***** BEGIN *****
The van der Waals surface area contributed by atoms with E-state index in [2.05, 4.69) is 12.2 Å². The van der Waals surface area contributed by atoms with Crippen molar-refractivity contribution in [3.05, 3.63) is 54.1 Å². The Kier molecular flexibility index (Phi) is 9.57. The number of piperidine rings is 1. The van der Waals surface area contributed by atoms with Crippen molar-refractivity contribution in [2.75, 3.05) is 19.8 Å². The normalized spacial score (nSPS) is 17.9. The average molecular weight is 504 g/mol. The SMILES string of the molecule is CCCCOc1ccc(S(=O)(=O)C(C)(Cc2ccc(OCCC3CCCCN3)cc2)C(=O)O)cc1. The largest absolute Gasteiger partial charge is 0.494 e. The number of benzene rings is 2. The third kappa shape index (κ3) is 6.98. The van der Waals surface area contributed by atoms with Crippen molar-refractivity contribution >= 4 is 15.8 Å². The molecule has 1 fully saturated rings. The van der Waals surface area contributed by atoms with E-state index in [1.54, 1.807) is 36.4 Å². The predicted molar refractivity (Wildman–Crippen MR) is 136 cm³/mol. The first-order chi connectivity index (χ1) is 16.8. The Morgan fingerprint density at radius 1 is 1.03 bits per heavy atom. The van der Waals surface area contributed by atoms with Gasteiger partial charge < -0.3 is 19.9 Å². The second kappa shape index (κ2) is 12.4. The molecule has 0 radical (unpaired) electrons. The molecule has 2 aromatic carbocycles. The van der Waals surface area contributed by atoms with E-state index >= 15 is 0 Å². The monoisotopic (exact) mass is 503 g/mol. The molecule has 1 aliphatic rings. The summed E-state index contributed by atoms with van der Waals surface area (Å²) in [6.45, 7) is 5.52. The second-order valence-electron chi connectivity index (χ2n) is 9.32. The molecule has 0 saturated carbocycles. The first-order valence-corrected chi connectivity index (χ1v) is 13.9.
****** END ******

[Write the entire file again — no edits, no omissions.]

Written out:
The van der Waals surface area contributed by atoms with E-state index in [2.05, 4.69) is 12.2 Å². The van der Waals surface area contributed by atoms with Crippen molar-refractivity contribution in [3.05, 3.63) is 54.1 Å². The Kier molecular flexibility index (Phi) is 9.57. The number of piperidine rings is 1. The van der Waals surface area contributed by atoms with Crippen molar-refractivity contribution in [2.75, 3.05) is 19.8 Å². The normalized spacial score (nSPS) is 17.9. The average molecular weight is 504 g/mol. The SMILES string of the molecule is CCCCOc1ccc(S(=O)(=O)C(C)(Cc2ccc(OCCC3CCCCN3)cc2)C(=O)O)cc1. The largest absolute Gasteiger partial charge is 0.494 e. The number of benzene rings is 2. The third kappa shape index (κ3) is 6.98. The van der Waals surface area contributed by atoms with Crippen molar-refractivity contribution >= 4 is 15.8 Å². The molecule has 1 fully saturated rings. The van der Waals surface area contributed by atoms with E-state index in [1.54, 1.807) is 36.4 Å². The predicted molar refractivity (Wildman–Crippen MR) is 136 cm³/mol. The first-order chi connectivity index (χ1) is 16.8. The Morgan fingerprint density at radius 1 is 1.03 bits per heavy atom. The van der Waals surface area contributed by atoms with Gasteiger partial charge < -0.3 is 19.9 Å². The second kappa shape index (κ2) is 12.4. The molecule has 0 radical (unpaired) electrons. The molecule has 2 aromatic carbocycles. The van der Waals surface area contributed by atoms with E-state index >= 15 is 0 Å². The monoisotopic (exact) mass is 503 g/mol. The molecule has 1 aliphatic rings. The summed E-state index contributed by atoms with van der Waals surface area (Å²) in [6.45, 7) is 5.52. The second-order valence-electron chi connectivity index (χ2n) is 9.32. The molecule has 0 saturated carbocycles. The first-order valence-corrected chi connectivity index (χ1v) is 13.9.